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Voltage-dependent electrogenic chloride/proton exchange by endosomal CLC proteins

Item Type:Article
Title:Voltage-dependent electrogenic chloride/proton exchange by endosomal CLC proteins
Creators Name:Scheel, O., Zdebik, A.A., Lourdel, S. and Jentsch, T.J.
Abstract:Eukaryotic members of the CLC gene family function as plasma membrane chloride channels, or may provide neutralizing anion currents for V-type H(+)-ATPases that acidify compartments of the endosomal/lysosomal pathway. Loss-of-function mutations in the endosomal protein ClC-5 impair renal endocytosis and lead to kidney stones, whereas loss of function of the endosomal/lysosomal protein ClC-7 entails osteopetrosis and lysosomal storage disease. Vesicular CLCs have been thought to be Cl- channels, in particular because ClC-4 and ClC-5 mediate plasma membrane Cl- currents upon heterologous expression. Here we show that these two mainly endosomal CLC proteins instead function as electrogenic Cl-/H+ exchangers (also called antiporters), resembling the transport activity of the bacterial protein ClC-e1, the crystal structure of which has already been determined. Neutralization of a critical glutamate residue not only abolished the steep voltage-dependence of transport, but also eliminated the coupling of anion flux to proton counter-transport. ClC-4 and ClC-5 may still compensate the charge accumulation by endosomal proton pumps, but are expected to couple directly vesicular pH gradients to Cl- gradients.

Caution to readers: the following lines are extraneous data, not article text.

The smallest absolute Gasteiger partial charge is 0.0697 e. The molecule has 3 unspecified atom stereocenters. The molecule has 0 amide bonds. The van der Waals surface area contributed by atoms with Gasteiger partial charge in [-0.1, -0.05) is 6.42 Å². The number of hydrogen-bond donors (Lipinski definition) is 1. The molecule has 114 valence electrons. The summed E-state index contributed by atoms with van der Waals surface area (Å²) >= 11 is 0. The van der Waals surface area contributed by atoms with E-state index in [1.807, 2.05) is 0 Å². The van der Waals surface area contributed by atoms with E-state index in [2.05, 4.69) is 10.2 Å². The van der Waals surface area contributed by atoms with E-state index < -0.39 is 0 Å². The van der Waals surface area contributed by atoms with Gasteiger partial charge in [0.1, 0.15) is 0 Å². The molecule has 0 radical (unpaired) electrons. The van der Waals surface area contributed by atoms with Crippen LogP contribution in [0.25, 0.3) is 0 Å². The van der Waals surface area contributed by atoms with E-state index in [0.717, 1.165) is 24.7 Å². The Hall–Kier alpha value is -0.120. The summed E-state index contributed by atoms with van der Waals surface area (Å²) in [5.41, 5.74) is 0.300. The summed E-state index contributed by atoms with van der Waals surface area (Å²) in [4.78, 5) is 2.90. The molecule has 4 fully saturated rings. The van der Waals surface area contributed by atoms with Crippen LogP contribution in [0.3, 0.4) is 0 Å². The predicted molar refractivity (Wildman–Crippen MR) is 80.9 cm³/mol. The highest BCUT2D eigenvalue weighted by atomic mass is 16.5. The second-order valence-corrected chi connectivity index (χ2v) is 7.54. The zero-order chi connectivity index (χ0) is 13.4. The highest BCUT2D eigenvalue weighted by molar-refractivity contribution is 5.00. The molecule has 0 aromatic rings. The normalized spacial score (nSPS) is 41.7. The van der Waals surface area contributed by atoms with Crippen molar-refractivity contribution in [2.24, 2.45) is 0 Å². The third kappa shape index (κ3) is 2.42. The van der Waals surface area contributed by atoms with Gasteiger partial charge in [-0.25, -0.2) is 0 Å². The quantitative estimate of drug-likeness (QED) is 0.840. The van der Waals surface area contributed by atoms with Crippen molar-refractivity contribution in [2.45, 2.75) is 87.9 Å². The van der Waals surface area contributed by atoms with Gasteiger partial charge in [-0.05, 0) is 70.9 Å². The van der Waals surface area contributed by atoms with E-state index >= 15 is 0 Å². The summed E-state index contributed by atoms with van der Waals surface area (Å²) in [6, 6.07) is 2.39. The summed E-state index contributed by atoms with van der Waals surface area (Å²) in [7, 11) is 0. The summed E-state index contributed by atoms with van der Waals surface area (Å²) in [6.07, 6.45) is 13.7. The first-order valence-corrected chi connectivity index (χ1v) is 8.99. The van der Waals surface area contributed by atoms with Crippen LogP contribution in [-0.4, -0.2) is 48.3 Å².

Keywords:Antiporters, Bacterial Proteins, Cell Line, Chloride Channels, Chlorides, Electric Conductivity, Endosomes, Hydrogen-Ion Concentration, Ion Channel Gating, Ion Transport, Membrane Potentials, Missense Mutation, Oocytes, Patch-Clamp Techniques, Protons, Torpedo, Animals, Xenopus
Publisher:Nature Publishing Group
Page Range:424-427
Date:21 July 2005
Official Publication:https://doi.org/10.1038/nature03860
PubMed:View item in PubMed

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